Quantitative proteomics analysis identifies MUC1 as an effect sensor of EGFR inhibition.
de Boer HR, Pool M, Joosten E, Everts M, Samplonius DF, Helfrich W, Groen HJM, van Cooten S, Fusetti F, Fehrmann RSN, de Vries EGE, van Vugt MATM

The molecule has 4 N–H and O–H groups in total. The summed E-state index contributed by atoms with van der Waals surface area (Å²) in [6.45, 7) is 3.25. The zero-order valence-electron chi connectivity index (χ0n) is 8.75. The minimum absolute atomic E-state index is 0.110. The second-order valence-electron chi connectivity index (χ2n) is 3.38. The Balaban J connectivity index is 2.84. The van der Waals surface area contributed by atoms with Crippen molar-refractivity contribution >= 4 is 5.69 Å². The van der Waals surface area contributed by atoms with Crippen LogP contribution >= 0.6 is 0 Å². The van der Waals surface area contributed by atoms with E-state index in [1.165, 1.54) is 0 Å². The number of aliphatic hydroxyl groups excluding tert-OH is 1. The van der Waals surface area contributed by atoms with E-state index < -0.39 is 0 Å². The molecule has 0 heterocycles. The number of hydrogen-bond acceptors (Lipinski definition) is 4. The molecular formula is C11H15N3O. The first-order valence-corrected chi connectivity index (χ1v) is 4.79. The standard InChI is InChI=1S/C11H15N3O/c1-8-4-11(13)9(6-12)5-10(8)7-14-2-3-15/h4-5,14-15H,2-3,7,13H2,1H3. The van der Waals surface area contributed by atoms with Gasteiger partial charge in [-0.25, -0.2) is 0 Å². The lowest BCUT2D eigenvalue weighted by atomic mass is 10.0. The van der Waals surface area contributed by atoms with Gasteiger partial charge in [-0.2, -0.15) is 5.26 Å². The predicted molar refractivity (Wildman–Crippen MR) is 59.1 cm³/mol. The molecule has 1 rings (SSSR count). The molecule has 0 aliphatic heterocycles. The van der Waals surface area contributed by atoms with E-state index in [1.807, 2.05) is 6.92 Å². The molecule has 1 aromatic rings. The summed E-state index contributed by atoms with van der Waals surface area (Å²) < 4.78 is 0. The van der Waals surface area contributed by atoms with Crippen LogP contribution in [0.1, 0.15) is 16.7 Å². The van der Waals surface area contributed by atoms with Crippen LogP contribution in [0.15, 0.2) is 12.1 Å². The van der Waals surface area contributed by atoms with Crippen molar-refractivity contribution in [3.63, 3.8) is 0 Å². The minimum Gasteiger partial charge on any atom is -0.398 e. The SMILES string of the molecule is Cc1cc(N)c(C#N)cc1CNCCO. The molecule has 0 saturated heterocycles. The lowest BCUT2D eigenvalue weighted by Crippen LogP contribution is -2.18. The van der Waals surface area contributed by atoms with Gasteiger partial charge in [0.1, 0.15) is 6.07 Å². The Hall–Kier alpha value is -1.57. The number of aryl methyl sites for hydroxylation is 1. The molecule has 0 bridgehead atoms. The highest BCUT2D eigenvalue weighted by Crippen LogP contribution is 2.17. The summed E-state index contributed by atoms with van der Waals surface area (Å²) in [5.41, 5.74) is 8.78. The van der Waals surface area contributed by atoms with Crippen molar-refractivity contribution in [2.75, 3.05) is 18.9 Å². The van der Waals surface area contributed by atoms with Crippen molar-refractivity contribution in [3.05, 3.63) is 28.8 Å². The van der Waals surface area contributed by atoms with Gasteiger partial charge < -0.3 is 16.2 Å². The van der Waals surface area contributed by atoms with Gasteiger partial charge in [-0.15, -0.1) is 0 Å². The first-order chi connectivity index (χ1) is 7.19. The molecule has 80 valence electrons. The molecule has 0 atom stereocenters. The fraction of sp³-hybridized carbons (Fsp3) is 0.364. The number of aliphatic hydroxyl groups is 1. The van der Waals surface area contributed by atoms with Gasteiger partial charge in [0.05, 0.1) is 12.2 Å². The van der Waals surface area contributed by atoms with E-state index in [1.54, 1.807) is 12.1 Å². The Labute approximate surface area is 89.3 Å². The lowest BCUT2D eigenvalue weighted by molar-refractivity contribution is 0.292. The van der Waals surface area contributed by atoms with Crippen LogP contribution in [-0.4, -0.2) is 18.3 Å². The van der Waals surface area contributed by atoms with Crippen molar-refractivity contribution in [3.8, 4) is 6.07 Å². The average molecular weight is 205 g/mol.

Tumor responses to cancer therapeutics are generally monitored every 2-3 months based on changes in tumor size. Dynamic biomarkers that reflect effective engagement of targeted therapeutics to the targeted pathway, so-called “effect sensors”, would fulfill a need for non-invasive, drug-specific indicators of early treatment effect. Using a proteomics approach to identify effect sensors, we demonstrated MUC1 upregulation in response to epidermal growth factor receptor (EGFR)-targeting treatments in breast and lung cancer models. To achieve this, using semi-quantitative mass spectrometry, we found MUC1 to be significantly and durably upregulated in response to erlotinib, an EGFR-targeting treatment. MUC1 upregulation was regulated transcriptionally, involving PI3K-signaling and STAT3. We validated these results in erlotinib-sensitive human breast and non-small lung cancer cell lines. Importantly, erlotinib treatment of mice bearing SUM149 xenografts resulted in increased MUC1 shedding into plasma. Analysis of MUC1 using serial blood sampling may therefore be a new, relatively non-invasive tool to monitor early and drug-specific effects of EGFR-targeting therapeutics.